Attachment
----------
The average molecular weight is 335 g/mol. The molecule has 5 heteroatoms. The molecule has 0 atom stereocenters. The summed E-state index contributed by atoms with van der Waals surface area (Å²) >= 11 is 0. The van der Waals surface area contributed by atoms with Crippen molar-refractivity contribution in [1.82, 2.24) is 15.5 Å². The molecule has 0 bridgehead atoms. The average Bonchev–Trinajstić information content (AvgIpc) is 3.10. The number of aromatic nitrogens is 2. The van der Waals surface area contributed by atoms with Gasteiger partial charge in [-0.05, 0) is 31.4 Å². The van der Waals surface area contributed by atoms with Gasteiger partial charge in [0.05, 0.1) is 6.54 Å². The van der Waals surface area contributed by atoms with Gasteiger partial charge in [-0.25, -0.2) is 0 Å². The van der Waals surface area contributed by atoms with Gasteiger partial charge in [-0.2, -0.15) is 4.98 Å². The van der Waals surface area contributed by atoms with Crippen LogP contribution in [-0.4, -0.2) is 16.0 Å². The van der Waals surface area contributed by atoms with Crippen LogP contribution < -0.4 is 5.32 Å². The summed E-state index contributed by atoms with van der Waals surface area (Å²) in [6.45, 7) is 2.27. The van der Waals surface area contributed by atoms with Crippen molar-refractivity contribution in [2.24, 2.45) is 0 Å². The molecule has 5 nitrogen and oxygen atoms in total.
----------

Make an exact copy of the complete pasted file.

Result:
The average molecular weight is 335 g/mol. The molecule has 5 heteroatoms. The molecule has 0 atom stereocenters. The summed E-state index contributed by atoms with van der Waals surface area (Å²) >= 11 is 0. The van der Waals surface area contributed by atoms with Crippen molar-refractivity contribution in [1.82, 2.24) is 15.5 Å². The molecule has 0 bridgehead atoms. The average Bonchev–Trinajstić information content (AvgIpc) is 3.10. The number of aromatic nitrogens is 2. The van der Waals surface area contributed by atoms with Gasteiger partial charge in [-0.05, 0) is 31.4 Å². The van der Waals surface area contributed by atoms with Gasteiger partial charge in [0.05, 0.1) is 6.54 Å². The van der Waals surface area contributed by atoms with Gasteiger partial charge in [-0.25, -0.2) is 0 Å². The van der Waals surface area contributed by atoms with Gasteiger partial charge in [-0.2, -0.15) is 4.98 Å². The van der Waals surface area contributed by atoms with Crippen LogP contribution in [-0.4, -0.2) is 16.0 Å². The van der Waals surface area contributed by atoms with Crippen LogP contribution < -0.4 is 5.32 Å². The summed E-state index contributed by atoms with van der Waals surface area (Å²) in [6.45, 7) is 2.27. The van der Waals surface area contributed by atoms with Crippen molar-refractivity contribution in [2.24, 2.45) is 0 Å². The molecule has 5 nitrogen and oxygen atoms in total.